Tesla Updates Its Model S 60D, Adds New Features, Improvements
Anyone could tell that Tesla's latest and updated Model S sedan looks very much like its older Model S version, but that is until you look closely. The popular Tesla electric car now has some new quirks and features, including eight cameras, an upgraded ultrasonic sensors, and an enhanced radar, all connected to an all-new central computing system that will provide enhanced active safety.
According to Consumer Reports, Tesla claims that those features combined will further improve the car's ability to assess and evaluate its surroundings. In the future, Tesla envisions that with the added technology, the Model S will now be able to drive itself.
But for the meantime, the car is still lacking some basic safety features, like an automatic emergency braking, lane-departure warning signal, or even blind-spot monitoring. The reason for this, according to Tesla, is that it still needs to put the cameras and sensors on the road for further tests in order to validate and make sure that they will work reliably fine, but the Carmaker also plans to turn on the features incrementally over time via over-the-air updates.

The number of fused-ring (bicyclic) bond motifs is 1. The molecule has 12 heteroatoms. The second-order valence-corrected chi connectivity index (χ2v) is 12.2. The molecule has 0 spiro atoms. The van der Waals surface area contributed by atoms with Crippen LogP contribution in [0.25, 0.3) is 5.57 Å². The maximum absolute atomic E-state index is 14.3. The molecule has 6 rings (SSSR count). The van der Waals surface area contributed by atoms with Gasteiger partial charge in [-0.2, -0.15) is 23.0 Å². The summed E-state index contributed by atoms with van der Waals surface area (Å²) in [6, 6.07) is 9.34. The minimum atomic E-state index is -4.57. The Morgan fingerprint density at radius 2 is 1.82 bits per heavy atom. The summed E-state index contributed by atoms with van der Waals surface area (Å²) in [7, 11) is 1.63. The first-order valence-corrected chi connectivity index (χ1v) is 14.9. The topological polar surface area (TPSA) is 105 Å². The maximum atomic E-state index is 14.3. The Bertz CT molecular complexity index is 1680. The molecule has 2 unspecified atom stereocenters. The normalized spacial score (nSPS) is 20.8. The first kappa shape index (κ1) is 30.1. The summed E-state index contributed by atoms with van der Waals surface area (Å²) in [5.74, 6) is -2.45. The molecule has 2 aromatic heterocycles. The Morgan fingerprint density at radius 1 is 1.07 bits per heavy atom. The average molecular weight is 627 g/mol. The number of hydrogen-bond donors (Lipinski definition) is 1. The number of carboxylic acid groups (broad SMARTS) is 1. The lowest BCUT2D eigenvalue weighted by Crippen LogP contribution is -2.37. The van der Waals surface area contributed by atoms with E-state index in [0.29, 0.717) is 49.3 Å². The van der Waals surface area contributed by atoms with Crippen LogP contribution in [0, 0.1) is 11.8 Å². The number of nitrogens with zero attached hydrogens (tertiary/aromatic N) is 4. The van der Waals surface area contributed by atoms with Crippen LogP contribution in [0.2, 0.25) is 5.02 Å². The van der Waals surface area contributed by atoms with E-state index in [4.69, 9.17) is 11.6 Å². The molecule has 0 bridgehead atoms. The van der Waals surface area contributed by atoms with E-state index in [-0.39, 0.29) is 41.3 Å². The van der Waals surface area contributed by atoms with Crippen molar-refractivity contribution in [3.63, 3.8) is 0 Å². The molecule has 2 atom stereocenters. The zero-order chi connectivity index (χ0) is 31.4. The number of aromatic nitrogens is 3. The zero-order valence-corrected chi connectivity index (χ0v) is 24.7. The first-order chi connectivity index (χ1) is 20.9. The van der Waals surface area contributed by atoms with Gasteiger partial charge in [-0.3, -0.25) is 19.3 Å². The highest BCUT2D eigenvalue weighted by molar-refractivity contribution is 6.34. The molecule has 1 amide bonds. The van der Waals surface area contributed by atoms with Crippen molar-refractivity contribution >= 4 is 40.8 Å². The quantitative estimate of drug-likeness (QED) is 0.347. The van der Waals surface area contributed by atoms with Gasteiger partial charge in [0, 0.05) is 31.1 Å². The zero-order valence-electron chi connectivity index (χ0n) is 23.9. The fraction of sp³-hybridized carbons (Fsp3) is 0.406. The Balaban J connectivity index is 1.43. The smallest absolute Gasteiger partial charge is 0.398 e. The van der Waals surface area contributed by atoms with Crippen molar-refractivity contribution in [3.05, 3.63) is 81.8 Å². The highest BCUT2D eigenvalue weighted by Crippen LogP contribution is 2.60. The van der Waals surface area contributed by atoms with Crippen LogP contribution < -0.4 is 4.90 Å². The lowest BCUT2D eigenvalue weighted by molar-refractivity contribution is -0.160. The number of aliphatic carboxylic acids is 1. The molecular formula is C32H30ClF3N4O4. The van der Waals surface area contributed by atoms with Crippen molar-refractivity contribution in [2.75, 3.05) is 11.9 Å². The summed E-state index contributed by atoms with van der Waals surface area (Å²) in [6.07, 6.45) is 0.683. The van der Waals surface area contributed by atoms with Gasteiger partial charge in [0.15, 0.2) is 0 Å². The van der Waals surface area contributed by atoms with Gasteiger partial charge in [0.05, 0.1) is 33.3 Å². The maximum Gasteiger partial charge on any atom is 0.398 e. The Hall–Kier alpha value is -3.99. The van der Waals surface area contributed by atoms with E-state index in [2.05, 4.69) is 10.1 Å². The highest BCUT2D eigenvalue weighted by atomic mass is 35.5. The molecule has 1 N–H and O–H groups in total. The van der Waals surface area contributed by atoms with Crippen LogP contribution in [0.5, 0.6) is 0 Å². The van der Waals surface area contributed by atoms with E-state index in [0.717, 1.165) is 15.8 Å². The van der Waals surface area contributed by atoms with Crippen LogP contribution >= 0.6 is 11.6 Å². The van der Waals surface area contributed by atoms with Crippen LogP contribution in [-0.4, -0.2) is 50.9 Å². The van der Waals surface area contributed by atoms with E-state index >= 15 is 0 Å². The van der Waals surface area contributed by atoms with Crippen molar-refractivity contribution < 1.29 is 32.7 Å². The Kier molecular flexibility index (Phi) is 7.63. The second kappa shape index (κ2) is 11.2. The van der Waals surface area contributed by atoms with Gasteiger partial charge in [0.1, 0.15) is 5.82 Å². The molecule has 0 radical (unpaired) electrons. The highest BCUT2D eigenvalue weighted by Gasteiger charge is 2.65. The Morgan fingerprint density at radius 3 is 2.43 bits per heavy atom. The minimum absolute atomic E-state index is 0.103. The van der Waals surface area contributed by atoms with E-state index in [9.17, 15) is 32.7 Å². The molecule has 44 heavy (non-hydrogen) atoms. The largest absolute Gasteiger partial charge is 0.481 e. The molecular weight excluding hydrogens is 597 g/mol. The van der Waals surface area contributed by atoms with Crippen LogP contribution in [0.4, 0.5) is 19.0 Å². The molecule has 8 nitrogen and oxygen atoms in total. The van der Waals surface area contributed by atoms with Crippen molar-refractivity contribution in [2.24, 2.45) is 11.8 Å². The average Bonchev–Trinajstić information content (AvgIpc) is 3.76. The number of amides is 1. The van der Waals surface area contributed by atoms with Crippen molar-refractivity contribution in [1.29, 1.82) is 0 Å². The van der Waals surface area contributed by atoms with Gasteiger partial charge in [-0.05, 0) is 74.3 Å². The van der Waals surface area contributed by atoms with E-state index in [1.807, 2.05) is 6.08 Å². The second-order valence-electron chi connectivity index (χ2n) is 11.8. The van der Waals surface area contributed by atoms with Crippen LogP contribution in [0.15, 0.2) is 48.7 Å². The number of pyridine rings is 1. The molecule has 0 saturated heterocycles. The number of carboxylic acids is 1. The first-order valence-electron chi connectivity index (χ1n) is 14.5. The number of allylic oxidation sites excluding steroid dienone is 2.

According to Yahoo!, it was already known that the safety system activation would be delayed whenever people we bought the new Model S 60D in December for $83,670. Tesla wanted to be in a position to be able to test their updated semi-autonomous driving features as soon before they were available, and despite the delays, the features still delivered and are impressively useful and convenient.
Advanced safety features on electric vehicles are becoming increasingly common, and the Tesla setup is right up on top, promising to be one of the leading edges of such technology. Many car experts believe that these potentially collision-avoiding devices should be considered and treated as aids/supports and not an entire replacement for the human driver.
Furthermore, these experts believe that the function of these devices should be communicated that way to customers in order to prevent people from using them for hands-free distracted driving.